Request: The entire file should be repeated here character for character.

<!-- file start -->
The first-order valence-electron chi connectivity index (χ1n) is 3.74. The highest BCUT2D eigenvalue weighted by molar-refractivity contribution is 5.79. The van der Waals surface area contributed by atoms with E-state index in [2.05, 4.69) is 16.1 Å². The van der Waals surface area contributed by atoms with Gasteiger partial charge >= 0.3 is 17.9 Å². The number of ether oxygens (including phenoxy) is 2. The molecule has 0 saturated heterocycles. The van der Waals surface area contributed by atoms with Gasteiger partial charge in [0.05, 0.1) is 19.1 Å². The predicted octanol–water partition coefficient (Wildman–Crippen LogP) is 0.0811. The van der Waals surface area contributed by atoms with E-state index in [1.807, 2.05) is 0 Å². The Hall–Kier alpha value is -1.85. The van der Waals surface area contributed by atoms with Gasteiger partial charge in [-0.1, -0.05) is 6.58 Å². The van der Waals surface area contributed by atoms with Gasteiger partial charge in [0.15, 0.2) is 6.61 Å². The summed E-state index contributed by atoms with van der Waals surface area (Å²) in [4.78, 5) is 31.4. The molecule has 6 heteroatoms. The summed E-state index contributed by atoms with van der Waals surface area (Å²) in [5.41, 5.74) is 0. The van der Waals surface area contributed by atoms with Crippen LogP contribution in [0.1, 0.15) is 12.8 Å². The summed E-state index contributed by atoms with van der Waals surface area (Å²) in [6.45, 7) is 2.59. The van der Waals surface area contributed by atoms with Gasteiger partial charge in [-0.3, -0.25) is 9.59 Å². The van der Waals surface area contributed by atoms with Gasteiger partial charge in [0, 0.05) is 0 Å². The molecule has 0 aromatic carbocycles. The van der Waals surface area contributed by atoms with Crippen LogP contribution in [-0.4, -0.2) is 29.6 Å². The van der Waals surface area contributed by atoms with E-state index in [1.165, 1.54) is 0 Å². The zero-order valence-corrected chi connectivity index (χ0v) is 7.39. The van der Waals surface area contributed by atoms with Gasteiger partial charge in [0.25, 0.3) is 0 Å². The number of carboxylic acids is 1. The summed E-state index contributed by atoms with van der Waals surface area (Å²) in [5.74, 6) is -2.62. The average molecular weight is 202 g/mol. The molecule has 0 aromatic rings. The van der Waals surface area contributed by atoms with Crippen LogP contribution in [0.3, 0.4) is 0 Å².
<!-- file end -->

The first-order valence-electron chi connectivity index (χ1n) is 3.74. The highest BCUT2D eigenvalue weighted by molar-refractivity contribution is 5.79. The van der Waals surface area contributed by atoms with E-state index in [2.05, 4.69) is 16.1 Å². The van der Waals surface area contributed by atoms with Gasteiger partial charge >= 0.3 is 17.9 Å². The number of ether oxygens (including phenoxy) is 2. The molecule has 0 saturated heterocycles. The van der Waals surface area contributed by atoms with Gasteiger partial charge in [0.05, 0.1) is 19.1 Å². The predicted octanol–water partition coefficient (Wildman–Crippen LogP) is 0.0811. The van der Waals surface area contributed by atoms with E-state index in [1.807, 2.05) is 0 Å². The Hall–Kier alpha value is -1.85. The van der Waals surface area contributed by atoms with Gasteiger partial charge in [-0.1, -0.05) is 6.58 Å². The van der Waals surface area contributed by atoms with Gasteiger partial charge in [0.15, 0.2) is 6.61 Å². The summed E-state index contributed by atoms with van der Waals surface area (Å²) in [4.78, 5) is 31.4. The molecule has 6 heteroatoms. The summed E-state index contributed by atoms with van der Waals surface area (Å²) in [5.41, 5.74) is 0. The van der Waals surface area contributed by atoms with Crippen LogP contribution in [0.1, 0.15) is 12.8 Å². The summed E-state index contributed by atoms with van der Waals surface area (Å²) in [6.45, 7) is 2.59. The van der Waals surface area contributed by atoms with Gasteiger partial charge in [-0.3, -0.25) is 9.59 Å². The van der Waals surface area contributed by atoms with Gasteiger partial charge in [0, 0.05) is 0 Å². The molecule has 0 aromatic carbocycles. The van der Waals surface area contributed by atoms with Crippen LogP contribution in [-0.4, -0.2) is 29.6 Å². The van der Waals surface area contributed by atoms with E-state index in [1.165, 1.54) is 0 Å². The zero-order valence-corrected chi connectivity index (χ0v) is 7.39. The van der Waals surface area contributed by atoms with Gasteiger partial charge in [0.25, 0.3) is 0 Å². The number of carboxylic acids is 1. The summed E-state index contributed by atoms with van der Waals surface area (Å²) in [5.74, 6) is -2.62. The average molecular weight is 202 g/mol. The molecule has 0 aromatic rings. The van der Waals surface area contributed by atoms with Crippen LogP contribution in [0.3, 0.4) is 0 Å².